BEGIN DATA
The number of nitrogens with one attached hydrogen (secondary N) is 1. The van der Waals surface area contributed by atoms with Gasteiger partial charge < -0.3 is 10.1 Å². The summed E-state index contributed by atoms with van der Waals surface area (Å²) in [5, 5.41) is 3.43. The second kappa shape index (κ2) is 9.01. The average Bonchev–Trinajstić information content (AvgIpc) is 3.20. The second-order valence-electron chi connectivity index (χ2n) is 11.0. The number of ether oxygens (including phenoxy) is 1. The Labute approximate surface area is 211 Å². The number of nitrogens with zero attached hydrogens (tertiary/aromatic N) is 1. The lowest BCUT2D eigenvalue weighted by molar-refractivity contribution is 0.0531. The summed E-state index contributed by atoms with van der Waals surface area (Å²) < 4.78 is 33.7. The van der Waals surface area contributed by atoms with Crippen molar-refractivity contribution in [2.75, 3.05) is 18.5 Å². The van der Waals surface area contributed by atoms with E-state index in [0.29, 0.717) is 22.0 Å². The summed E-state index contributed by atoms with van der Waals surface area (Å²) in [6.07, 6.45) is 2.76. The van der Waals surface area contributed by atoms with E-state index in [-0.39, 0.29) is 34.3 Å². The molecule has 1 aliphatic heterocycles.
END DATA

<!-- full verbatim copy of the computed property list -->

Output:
The number of nitrogens with one attached hydrogen (secondary N) is 1. The van der Waals surface area contributed by atoms with Gasteiger partial charge < -0.3 is 10.1 Å². The summed E-state index contributed by atoms with van der Waals surface area (Å²) in [5, 5.41) is 3.43. The second kappa shape index (κ2) is 9.01. The average Bonchev–Trinajstić information content (AvgIpc) is 3.20. The second-order valence-electron chi connectivity index (χ2n) is 11.0. The number of ether oxygens (including phenoxy) is 1. The Labute approximate surface area is 211 Å². The number of nitrogens with zero attached hydrogens (tertiary/aromatic N) is 1. The lowest BCUT2D eigenvalue weighted by molar-refractivity contribution is 0.0531. The summed E-state index contributed by atoms with van der Waals surface area (Å²) < 4.78 is 33.7. The van der Waals surface area contributed by atoms with Crippen molar-refractivity contribution in [2.75, 3.05) is 18.5 Å². The van der Waals surface area contributed by atoms with E-state index in [0.29, 0.717) is 22.0 Å². The summed E-state index contributed by atoms with van der Waals surface area (Å²) in [6.07, 6.45) is 2.76. The van der Waals surface area contributed by atoms with E-state index in [-0.39, 0.29) is 34.3 Å². The molecule has 1 aliphatic heterocycles.